Bethlem Royal Hospital
Bethlem Royal Hospital (1247 -)
Location: St. George's Fields, London, England
The priory of St Mary of Bethlehem was founded in Bishopsgate (near the present site of Liverpool Street Station) in 1247 by Simon Fitzmary, an alderman and former sheriff of the City of London. The names ‘Bethlem’ and ‘Bedlam’, by which it came to be known, are early variants of ‘Bethlehem’. It is first referred to as a hospital for ‘insane’ patients in 1403, after which it has a continuous history of caring for people with mental distress.
In 1547, King Henry VIII ceded the governance of Bethlem to the City of London, thus placing it among the City’s five Royal Hospitals (the others being St Bartholomew’s, St Thomas’, Christ’s and Bridewell). From the 1570s until the introduction of the National Health Service in 1948, Bethlem was administered jointly with Bridewell (which now administers King Edward’s School at Witley, in Surrey) by a Board of Governors, on which (along with many others) Daniel Hack Tuke served in the last quarter of the nineteenth century.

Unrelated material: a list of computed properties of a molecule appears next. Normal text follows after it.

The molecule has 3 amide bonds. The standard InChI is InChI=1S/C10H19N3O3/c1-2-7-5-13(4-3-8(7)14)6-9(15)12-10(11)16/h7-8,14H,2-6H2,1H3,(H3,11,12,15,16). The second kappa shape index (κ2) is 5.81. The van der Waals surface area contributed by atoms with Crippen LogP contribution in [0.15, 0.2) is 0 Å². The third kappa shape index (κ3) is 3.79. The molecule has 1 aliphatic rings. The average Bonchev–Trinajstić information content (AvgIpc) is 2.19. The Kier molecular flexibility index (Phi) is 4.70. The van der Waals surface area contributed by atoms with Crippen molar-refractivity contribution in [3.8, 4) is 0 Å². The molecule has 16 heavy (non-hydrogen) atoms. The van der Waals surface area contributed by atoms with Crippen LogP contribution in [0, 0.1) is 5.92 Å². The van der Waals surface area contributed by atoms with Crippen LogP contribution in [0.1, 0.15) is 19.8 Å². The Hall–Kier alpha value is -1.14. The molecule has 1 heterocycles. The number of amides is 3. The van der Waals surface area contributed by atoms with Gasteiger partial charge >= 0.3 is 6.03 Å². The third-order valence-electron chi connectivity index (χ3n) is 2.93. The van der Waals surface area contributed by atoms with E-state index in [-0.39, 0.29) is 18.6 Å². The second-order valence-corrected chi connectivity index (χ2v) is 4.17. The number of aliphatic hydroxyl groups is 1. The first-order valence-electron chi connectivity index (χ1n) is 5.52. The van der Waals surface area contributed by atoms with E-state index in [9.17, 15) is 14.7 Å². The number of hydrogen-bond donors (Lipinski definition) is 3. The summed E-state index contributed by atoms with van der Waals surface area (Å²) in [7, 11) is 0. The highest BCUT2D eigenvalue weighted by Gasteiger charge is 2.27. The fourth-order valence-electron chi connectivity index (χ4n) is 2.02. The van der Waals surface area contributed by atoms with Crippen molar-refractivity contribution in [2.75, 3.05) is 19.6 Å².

Over the course of its history Bethlem developed a commitment to treatment of patients with acute, rather than chronic, conditions. This was reflected in its admission criteria, which excluded patients with unfavourable prognoses, and in its policy of discharging almost all patients who had remained ‘uncured’ after a year in the hospital. In 1852, following the departure of its last visiting physicians (Alexander Morison and Edward Thomas Monro) and the appointment of its first resident physician (Charles Hood), the hospital unreservedly adopted policies of non-restraint and moral management of patients. A countryside convalescent unit was established in 1870, and an outpatient clinic for voluntary patients - the first in the United Kingdom - was opened in 1919.
The hospital has relocated three times, first to Moorfields in 1676 (the present site of Finsbury Circus), then to St George’s Fields in 1815 (the present site of the Imperial War Museum) and finally to Beckenham, Kent in 1930, the site of a former country house estate. In July 1948, upon the introduction of the National Health Service, Bethlem was united administratively with the Maudsley Hospital to form a single postgraduate psychiatric teaching hospital. In 1999, Bethlem and Maudsley were merged with other South London mental health services to form the South London and Maudsley NHS Trust.